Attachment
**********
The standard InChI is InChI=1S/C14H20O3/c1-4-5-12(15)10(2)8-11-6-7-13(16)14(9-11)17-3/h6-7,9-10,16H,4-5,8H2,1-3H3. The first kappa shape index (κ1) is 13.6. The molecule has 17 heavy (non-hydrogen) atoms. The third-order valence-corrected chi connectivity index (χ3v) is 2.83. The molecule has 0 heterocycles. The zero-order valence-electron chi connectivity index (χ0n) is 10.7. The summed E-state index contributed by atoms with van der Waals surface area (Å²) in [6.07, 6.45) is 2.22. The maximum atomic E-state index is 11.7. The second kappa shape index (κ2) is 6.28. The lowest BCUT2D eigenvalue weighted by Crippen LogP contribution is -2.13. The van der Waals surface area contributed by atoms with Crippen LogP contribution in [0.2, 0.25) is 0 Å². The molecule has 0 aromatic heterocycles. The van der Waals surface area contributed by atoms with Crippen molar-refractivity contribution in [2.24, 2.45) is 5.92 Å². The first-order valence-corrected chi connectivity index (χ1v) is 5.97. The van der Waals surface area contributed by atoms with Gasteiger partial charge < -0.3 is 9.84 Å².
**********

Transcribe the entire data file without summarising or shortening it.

The standard InChI is InChI=1S/C14H20O3/c1-4-5-12(15)10(2)8-11-6-7-13(16)14(9-11)17-3/h6-7,9-10,16H,4-5,8H2,1-3H3. The first kappa shape index (κ1) is 13.6. The molecule has 17 heavy (non-hydrogen) atoms. The third-order valence-corrected chi connectivity index (χ3v) is 2.83. The molecule has 0 heterocycles. The zero-order valence-electron chi connectivity index (χ0n) is 10.7. The summed E-state index contributed by atoms with van der Waals surface area (Å²) in [6.07, 6.45) is 2.22. The maximum atomic E-state index is 11.7. The second kappa shape index (κ2) is 6.28. The lowest BCUT2D eigenvalue weighted by Crippen LogP contribution is -2.13. The van der Waals surface area contributed by atoms with Crippen LogP contribution in [0.2, 0.25) is 0 Å². The molecule has 0 aromatic heterocycles. The van der Waals surface area contributed by atoms with Crippen molar-refractivity contribution in [2.24, 2.45) is 5.92 Å². The first-order valence-corrected chi connectivity index (χ1v) is 5.97. The van der Waals surface area contributed by atoms with Gasteiger partial charge < -0.3 is 9.84 Å².